Referring now to FIG. 1, an insulating material 10 has been formed and preferably planarized, such as by chemical mechanical polishing. Over insulating material 10, a first metal layer 11 is formed. First metal layer 11 may comprise such metals as aluminum or copper, which are formed by sputtering techniques. On top of first metal layer 11, an insulating layer 12 is formed which will become a hard mask to protect the underlying first metal layer 11 during a second metal etch to be described later in the process. At this point, if insulating material 10 is substantially planar, then ideally, overlying first metal layer 11 and overlying insulating layer 12 will also be substantially planar.
Referring now to FIG. 2, a photolithography step is performed where a photoresist mask 20 is formed into a desired pattern. As shown, photoresist mask 20 is patterned such that after a subsequent etch of insulating layer 12 and first metal layer 11, adjacent conductive lines 21 are formed, which are isolated from each other.
Referring now to FIG. 3, after photoresist mask 20 is stripped, conductive lines 21 are insulated by the formation of insulating spacers 31 and insulating caps 32, both of which can be formed from a deposited layer of silicon dioxide or silicon nitride. Next, using the insulating spacers as an etching guide, a dry etch is performed to etch trenches 33 into insulating material 10.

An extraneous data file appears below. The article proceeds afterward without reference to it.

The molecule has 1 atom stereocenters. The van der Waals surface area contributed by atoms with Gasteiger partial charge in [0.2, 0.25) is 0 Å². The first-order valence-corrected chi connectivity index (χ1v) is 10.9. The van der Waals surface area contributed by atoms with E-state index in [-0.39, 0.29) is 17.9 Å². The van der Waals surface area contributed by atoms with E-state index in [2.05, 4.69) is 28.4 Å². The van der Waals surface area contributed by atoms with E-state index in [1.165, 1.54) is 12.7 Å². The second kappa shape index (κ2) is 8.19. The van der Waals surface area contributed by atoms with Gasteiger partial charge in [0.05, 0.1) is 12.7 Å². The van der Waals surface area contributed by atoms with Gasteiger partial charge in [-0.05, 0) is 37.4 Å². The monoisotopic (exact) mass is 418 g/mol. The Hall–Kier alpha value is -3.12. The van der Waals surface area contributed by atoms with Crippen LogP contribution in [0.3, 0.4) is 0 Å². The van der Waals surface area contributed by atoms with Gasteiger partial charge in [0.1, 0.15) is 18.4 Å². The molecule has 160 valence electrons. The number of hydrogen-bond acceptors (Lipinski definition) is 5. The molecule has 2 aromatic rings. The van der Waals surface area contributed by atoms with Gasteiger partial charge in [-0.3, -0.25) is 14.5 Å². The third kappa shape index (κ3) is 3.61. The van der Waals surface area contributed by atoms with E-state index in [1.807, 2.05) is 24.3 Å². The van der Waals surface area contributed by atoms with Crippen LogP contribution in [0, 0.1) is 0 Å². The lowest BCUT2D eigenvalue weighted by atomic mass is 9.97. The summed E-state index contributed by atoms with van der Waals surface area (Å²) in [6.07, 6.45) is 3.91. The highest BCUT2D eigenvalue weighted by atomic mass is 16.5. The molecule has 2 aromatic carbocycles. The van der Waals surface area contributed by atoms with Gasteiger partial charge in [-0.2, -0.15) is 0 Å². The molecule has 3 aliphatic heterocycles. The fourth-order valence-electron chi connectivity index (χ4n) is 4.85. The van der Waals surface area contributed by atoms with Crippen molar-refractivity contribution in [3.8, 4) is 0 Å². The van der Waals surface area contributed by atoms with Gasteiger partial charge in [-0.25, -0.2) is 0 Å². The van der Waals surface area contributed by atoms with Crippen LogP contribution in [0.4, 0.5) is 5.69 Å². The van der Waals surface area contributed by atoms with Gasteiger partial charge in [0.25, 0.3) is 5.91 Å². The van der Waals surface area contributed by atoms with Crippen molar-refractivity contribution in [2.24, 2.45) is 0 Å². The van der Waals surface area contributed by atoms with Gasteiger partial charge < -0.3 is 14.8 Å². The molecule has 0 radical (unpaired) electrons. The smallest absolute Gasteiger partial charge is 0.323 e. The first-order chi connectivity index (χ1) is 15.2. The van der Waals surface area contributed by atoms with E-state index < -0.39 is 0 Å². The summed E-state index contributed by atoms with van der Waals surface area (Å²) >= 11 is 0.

Referring now to FIG. 4, a second metal layer 41 is formed such that layer 41 covers insulated conductive lines 21 and at least partially fills trenches 33. It is preferred that second metal layer 41 effectively fills trenches 33 and thus avoids the formation of keyhole voids in the metal.
Referring now FIG. 5, a dry etch back of second metal layer 41 is performed for a sufficient duration in order to remove all of the second metal portion overlying insulated conductive lines 21, thereby leaving a second metal layer portion, or conductive lines 51, residing in trenches 33. As shown in FIG. 5, no mask is required during this etch because of the presence of insulating caps 32 and insulating spacers 31, which serve as a hard mask during this etch. It is preferred that conductive lines 51 be at least partially recessed below the surface of insulating supporting material 10 as capacitive coupling between a conductive line 21 and an adjacent conductive line 51 is substantially reduced. A preferred aspect ratio (width:depth) of the trench would range from 1:2 to 1:4. For example, if the trench is 0.25 microns wide, the depth of the trench could range from 0.5 microns to 1 micron. The trench depth would further enhance the reduction of capacitive coupling between lines 21 and 51 as a deeper trench would allow increased separation between lines 21 and 51.